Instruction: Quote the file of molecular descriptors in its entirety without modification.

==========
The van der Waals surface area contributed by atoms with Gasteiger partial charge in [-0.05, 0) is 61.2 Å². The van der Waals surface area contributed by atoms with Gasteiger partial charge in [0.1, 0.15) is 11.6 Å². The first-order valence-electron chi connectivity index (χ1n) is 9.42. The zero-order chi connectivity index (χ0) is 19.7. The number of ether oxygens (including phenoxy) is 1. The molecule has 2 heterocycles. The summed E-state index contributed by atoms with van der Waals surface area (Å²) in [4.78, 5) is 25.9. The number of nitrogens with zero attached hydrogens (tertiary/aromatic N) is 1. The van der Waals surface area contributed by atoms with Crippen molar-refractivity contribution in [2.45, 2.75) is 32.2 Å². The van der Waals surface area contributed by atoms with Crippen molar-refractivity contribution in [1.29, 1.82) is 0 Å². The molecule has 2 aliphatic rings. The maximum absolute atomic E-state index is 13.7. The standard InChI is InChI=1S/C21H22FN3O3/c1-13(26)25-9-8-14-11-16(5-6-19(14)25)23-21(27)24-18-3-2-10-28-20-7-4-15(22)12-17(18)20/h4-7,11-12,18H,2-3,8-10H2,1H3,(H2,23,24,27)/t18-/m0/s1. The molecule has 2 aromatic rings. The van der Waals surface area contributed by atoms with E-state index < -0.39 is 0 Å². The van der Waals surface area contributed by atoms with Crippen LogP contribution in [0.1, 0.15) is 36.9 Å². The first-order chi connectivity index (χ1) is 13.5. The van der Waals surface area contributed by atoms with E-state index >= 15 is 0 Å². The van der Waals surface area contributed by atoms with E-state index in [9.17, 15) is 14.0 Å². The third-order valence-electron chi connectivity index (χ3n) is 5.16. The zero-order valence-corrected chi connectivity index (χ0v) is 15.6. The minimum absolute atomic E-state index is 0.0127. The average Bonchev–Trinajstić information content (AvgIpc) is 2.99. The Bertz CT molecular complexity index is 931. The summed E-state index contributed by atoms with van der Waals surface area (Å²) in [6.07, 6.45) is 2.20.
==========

The van der Waals surface area contributed by atoms with Gasteiger partial charge in [-0.05, 0) is 61.2 Å². The van der Waals surface area contributed by atoms with Gasteiger partial charge in [0.1, 0.15) is 11.6 Å². The first-order valence-electron chi connectivity index (χ1n) is 9.42. The zero-order chi connectivity index (χ0) is 19.7. The number of ether oxygens (including phenoxy) is 1. The molecule has 2 heterocycles. The summed E-state index contributed by atoms with van der Waals surface area (Å²) in [4.78, 5) is 25.9. The number of nitrogens with zero attached hydrogens (tertiary/aromatic N) is 1. The van der Waals surface area contributed by atoms with Crippen molar-refractivity contribution in [2.45, 2.75) is 32.2 Å². The van der Waals surface area contributed by atoms with Crippen molar-refractivity contribution in [1.29, 1.82) is 0 Å². The molecule has 2 aliphatic rings. The maximum absolute atomic E-state index is 13.7. The standard InChI is InChI=1S/C21H22FN3O3/c1-13(26)25-9-8-14-11-16(5-6-19(14)25)23-21(27)24-18-3-2-10-28-20-7-4-15(22)12-17(18)20/h4-7,11-12,18H,2-3,8-10H2,1H3,(H2,23,24,27)/t18-/m0/s1. The molecule has 2 aromatic rings. The van der Waals surface area contributed by atoms with E-state index < -0.39 is 0 Å². The van der Waals surface area contributed by atoms with Crippen LogP contribution in [0.1, 0.15) is 36.9 Å². The first-order chi connectivity index (χ1) is 13.5. The van der Waals surface area contributed by atoms with E-state index >= 15 is 0 Å². The van der Waals surface area contributed by atoms with E-state index in [9.17, 15) is 14.0 Å². The third-order valence-electron chi connectivity index (χ3n) is 5.16. The zero-order valence-corrected chi connectivity index (χ0v) is 15.6. The minimum absolute atomic E-state index is 0.0127. The average Bonchev–Trinajstić information content (AvgIpc) is 2.99. The Bertz CT molecular complexity index is 931. The summed E-state index contributed by atoms with van der Waals surface area (Å²) in [6.07, 6.45) is 2.20.